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On 2017-06-24 at 1:53 AM, LabRat said:

 

This is what I have to take into account all the time...

I'm doing it all manually right now. If I didn't have these parts laying around that I know I can turn into a controller I'd have probably already picked up the pieces you have. In this case the electronics is causing more work than should be necessary, and I haven't even built anything yet! ;)

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Fan Speed Control

 

As I was looking at the available prototype building blocks I noticed that there doesn't appear to be any microcontroller ready AC motor speed control modules. It is not really surprising since controlling the mains power means getting into meeting standards (UL Listed, CSA Approved, etc.), and that is kinda expensive to do for such a small market (I can't imagine anyone other than prototypers and hobbyists needing such a device).

 

My first instinct was to use a typical TRIAC based phase control circuit (e.g.; Universal motor speed control and light dimmer...), but after a little more digging I came across an AC chopper based alternative I hadn't considered (Single Phase AC Induction Motor Control Reference Design). It is more complicated, but should offer a wider range of control, be quieter (both electrically and acoustically), is very efficient (Power Factor close to 1 = almost 100% of the power being transferred to the motor, IIRC a TRIAC based controller only transfers ~65% of the power), and it will work well with any single phase AC motor (reliable starting at low speeds).

 

There are a few options for hooking the power control to the Dream Controller.

  • A module containing only the AC mains connected components and the optoisolators could be constructed. It would be suitable for very short distances (controlled AC outlet in the same enclosure as the Dream Controller) and manual control would need to be handled by the Dream Controller.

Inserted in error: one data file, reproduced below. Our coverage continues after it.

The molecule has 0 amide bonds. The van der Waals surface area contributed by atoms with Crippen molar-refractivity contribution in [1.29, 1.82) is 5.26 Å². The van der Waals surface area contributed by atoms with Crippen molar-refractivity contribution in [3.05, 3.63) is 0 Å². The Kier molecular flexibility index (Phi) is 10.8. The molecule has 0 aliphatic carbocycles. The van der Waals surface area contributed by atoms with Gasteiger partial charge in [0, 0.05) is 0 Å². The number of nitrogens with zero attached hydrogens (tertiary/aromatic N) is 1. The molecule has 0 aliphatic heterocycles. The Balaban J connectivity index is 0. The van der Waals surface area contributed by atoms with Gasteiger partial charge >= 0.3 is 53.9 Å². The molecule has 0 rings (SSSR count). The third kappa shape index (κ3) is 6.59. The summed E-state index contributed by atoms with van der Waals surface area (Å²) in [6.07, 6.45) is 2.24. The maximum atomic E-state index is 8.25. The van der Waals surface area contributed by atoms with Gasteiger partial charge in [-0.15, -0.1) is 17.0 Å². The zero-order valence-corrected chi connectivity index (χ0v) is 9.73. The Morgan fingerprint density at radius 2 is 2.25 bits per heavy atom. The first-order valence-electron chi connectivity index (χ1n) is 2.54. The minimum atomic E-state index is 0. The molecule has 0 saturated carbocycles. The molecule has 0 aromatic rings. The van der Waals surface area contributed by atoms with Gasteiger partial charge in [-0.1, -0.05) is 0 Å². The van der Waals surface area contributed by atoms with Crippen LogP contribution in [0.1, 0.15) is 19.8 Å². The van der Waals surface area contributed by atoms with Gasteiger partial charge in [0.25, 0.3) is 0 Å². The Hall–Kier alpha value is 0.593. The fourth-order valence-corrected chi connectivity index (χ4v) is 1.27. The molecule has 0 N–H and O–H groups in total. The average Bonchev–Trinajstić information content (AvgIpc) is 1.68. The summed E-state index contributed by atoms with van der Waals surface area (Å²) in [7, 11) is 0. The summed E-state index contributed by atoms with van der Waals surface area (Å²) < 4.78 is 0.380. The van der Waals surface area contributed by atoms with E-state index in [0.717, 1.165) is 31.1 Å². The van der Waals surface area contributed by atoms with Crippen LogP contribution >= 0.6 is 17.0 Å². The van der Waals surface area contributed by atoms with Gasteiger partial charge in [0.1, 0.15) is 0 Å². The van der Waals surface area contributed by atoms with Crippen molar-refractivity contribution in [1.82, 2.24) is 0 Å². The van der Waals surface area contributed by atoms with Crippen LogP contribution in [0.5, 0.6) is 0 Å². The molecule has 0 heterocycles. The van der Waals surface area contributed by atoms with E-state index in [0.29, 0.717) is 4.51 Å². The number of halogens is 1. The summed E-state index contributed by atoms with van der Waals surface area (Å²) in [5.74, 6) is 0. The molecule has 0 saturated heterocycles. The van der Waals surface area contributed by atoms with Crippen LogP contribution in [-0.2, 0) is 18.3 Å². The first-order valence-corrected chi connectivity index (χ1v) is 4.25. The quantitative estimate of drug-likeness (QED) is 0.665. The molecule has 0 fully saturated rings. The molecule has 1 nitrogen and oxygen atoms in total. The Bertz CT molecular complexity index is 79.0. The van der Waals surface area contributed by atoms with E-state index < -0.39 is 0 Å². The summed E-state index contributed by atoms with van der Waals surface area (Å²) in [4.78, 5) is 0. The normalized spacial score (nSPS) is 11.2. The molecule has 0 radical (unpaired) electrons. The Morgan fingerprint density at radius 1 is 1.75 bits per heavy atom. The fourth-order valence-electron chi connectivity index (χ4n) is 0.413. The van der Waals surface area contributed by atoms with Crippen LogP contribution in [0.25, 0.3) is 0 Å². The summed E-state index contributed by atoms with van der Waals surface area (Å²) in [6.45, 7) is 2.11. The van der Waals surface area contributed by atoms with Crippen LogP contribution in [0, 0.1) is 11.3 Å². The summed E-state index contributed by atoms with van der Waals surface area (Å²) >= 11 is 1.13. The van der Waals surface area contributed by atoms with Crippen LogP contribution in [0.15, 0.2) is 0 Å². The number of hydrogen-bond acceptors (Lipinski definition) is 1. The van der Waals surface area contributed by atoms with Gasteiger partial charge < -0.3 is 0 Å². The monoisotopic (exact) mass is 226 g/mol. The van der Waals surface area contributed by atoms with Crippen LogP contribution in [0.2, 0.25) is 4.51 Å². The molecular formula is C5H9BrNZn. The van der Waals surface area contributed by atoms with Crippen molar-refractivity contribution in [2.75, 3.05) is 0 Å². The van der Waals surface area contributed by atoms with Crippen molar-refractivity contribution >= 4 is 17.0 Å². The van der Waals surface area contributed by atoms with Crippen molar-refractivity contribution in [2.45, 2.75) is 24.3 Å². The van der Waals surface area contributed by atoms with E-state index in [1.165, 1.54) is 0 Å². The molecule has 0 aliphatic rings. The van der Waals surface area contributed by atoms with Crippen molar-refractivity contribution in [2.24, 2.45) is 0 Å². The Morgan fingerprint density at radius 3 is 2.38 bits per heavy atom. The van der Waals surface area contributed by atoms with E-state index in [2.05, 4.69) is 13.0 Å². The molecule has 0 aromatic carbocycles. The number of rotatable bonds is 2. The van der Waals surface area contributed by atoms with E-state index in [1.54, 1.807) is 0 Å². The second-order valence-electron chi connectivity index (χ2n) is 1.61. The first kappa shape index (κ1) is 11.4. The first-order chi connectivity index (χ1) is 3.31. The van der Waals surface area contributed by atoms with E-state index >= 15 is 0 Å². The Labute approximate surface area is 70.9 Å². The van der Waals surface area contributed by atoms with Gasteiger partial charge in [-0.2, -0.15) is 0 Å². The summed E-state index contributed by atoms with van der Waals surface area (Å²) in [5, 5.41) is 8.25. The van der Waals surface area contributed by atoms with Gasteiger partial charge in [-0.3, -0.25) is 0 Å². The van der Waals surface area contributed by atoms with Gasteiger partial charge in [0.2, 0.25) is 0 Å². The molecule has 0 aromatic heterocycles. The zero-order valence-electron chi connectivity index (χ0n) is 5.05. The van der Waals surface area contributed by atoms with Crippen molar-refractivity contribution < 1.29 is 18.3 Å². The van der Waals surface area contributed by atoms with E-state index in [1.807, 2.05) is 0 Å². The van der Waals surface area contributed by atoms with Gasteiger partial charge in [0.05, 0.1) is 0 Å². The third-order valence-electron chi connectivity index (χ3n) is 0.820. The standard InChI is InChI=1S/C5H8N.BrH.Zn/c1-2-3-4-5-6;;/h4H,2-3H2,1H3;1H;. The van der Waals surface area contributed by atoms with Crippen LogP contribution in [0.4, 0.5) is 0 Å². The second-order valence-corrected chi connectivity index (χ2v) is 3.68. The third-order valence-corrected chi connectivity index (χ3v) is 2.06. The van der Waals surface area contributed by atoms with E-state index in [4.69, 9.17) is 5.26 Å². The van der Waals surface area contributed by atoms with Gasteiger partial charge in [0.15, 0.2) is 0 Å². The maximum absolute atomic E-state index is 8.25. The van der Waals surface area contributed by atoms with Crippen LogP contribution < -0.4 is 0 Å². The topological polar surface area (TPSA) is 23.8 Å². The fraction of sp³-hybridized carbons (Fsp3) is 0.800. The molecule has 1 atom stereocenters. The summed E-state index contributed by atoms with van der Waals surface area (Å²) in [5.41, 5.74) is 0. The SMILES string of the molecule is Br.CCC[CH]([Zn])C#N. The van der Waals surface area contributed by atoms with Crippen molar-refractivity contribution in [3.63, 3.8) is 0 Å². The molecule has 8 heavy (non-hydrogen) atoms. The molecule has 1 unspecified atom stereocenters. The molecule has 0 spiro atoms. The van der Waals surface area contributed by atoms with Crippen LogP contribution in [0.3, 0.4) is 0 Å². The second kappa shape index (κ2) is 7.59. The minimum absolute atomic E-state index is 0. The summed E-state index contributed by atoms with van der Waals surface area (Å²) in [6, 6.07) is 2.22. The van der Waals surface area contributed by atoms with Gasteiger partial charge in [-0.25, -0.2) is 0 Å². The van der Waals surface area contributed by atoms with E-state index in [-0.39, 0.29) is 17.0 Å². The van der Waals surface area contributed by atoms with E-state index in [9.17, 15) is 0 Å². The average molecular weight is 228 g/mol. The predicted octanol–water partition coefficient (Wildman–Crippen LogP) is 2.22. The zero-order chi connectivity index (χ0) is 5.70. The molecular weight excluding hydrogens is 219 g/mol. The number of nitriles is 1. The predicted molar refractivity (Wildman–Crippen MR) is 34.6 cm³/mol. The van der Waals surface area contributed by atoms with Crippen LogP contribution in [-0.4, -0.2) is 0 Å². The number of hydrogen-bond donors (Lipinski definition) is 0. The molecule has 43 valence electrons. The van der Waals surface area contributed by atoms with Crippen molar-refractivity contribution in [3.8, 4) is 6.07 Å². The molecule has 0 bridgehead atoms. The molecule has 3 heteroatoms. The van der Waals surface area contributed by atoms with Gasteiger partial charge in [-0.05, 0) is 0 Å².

• The above module could have a tiny microcontroller included, just like in the Single Phase AC design reference linked to above. Toss a slightly more capable microprocessor than what is used in the reference design at it and you can easily include an I2C port (Inter-Integrated Circuit communications, gets you ~2m from the Dream Controller) in addition to a manual control. This would be an upgrade to a basic standalone speed control, with the option of hooking it up to any microcontroller that can handle I2C (probably all but the very tiny ones).
  • Do a sensor/speed control combo unit. Step up to a small microcontroller, hang a temp/humidity sensor off it, do somewhere between a bit and a bunch of programming and it could be a unit that operates as a fancy standalone device or a smart subsystem of the Dream Controller. The sensor units are all I2C devices (hook up two wires then do everything in software), so the main difference between this option and the one above is mostly in the programming. The bits not covered by "mostly" are: indication of temp and humidity; indication of fan speed; input of temp and humidity set points.

I'm thinking of using individual RGB LEDs (can be set to any color) for the three indicators and standard rotary potentiometers (or maybe a pot and a button) for the inputs.